Categories: Home Renovation

Occupied vs. Vacant — Which Investment Property is Right for You?

Buying real estate is a fantastic way to get a return on your investment, whether you’re hoping to make income right away through renting a property out or are planning to hold on to it for a while and sell it down the road.

Among the various decisions you’ll need to make when choosing a property, you’ll need to look at the pros and cons of purchasing occupied vs. vacant properties.

Occupied vs. Vacant

What makes a vacant home or building more attractive to some buyers? First, vacancy affects value. A home that’s not being lived in or a building with apartments that can’t be rented smacks of desperation, often making it a good deal for investors. A sale price comparison of occupied vs. vacant properties reveals that when a place is being lived in or rented out, the seller is in a much better position to negotiate a higher price.

For some potential landlords, vacancy means starting from scratch. They might not be purchasing a building with built-in tenants, but they’re also not purchasing a former landlord’s problems, whether it’s renters who consistently pay late or ones who generate constant complaints due to noise violations or other rule-breaking. Finding your own tenants means being able to screen for candidates that will help make your job as landlord easier.

Why Investors Look for Occupied Properties

On the flip side, occupied homes and properties relieve a lot of the concerns that come with buying a structure that’s vacant. First and foremost: a home that’s been sitting empty often come with a list of problems. Some of those issues may be apparent upon an initial walkthrough: vandals may have entered the home in order to damage or steal things such as copper wiring or appliances.

Other problems won’t be apparent until an inspection has occurred. Vacant homes often suffer from deferred maintenance or neglect, either because they’ve been sitting for so long or because the previous owners lacked the funds to keep the property in good shape.

Vacant apartment buildings suffer from the same issues, but here, the concern is one greater. Why is the building vacant? Is it in an undesirable neighborhood? Is the structure and its units riddled with pests and problems? Did the previous landlord mismanage things to the point that the building now has a bad reputation that will be tough to shake off?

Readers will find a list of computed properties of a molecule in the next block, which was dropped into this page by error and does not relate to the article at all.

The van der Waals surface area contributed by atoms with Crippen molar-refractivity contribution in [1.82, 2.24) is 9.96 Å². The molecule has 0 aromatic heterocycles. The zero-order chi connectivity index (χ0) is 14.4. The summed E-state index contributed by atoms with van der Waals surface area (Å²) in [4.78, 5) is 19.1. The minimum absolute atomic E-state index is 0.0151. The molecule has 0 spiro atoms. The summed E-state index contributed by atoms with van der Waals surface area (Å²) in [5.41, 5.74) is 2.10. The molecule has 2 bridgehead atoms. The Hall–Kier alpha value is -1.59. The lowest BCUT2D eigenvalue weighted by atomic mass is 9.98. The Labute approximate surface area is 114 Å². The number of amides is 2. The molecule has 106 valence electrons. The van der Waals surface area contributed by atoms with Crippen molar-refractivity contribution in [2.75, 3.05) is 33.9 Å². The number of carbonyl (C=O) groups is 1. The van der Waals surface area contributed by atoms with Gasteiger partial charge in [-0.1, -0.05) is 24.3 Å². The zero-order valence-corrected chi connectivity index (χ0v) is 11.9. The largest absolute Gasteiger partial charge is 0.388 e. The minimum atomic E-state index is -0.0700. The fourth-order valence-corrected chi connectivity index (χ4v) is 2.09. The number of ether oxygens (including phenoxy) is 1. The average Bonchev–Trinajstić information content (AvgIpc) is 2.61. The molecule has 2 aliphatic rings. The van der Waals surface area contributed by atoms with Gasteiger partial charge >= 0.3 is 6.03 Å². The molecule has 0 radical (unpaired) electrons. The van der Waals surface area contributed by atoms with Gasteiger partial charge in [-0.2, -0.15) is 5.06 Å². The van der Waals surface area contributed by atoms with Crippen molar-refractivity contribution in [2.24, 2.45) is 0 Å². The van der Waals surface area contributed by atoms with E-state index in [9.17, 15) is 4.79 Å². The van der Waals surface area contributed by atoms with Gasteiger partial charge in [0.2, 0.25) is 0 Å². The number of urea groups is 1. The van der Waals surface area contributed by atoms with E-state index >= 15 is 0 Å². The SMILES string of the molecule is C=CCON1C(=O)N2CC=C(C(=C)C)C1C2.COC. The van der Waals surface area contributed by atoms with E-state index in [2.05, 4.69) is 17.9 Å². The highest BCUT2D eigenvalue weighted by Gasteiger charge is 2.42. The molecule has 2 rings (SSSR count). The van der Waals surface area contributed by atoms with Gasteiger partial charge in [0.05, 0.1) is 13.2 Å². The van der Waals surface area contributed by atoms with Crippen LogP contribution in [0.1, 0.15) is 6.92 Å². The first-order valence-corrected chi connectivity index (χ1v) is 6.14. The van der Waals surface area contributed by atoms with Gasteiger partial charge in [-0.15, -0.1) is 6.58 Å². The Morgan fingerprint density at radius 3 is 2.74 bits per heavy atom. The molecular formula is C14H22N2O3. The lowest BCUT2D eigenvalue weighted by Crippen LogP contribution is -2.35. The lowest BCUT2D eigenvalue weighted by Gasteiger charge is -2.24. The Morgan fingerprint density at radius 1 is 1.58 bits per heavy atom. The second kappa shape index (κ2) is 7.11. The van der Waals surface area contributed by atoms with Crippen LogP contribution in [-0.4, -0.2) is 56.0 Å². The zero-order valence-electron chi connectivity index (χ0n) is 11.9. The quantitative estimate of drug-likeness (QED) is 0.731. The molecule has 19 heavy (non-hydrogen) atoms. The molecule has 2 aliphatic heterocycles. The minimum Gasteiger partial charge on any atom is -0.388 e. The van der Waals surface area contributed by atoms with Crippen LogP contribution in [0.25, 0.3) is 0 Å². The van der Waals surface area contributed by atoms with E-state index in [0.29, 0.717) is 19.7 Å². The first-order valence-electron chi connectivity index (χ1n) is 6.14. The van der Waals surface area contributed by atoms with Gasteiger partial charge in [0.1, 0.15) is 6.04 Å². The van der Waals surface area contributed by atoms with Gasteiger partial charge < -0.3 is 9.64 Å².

Because of these problems, what initially appears to be a steal can be a real estate deal full of potential pitfalls. This is why many real estate investors are shrugging off the entire occupied vs. vacant debate and simply going turnkey.

The Benefits of Turnkey Properties

When you purchase a turnkey property, it’s updated and ready to go on day one. Often, these properties are already being rented. If you research and plan carefully, you can find an excellent property with a reliable tenant that will generate passive rental income as soon as the deal closes.

To simplify matters, it helps to work with an experienced turnkey investment firm. They’ll help you find the best turnkey real estate properties to suit your budget and your goals. In addition to working with a firm to help you find a good investment, talk to them about property management. With someone to manage the property, oversee maintenance, and communicate with tenants, you won’t have to become a full-time landlord in order to make money off of your investment.

The bottom line: While there are pros and cons on each side of the great occupied vs. vacant debate, if you’re ready to hit the ground running and begin bringing in money from your investment right away, you can’t go wrong with an occupied turnkey property.

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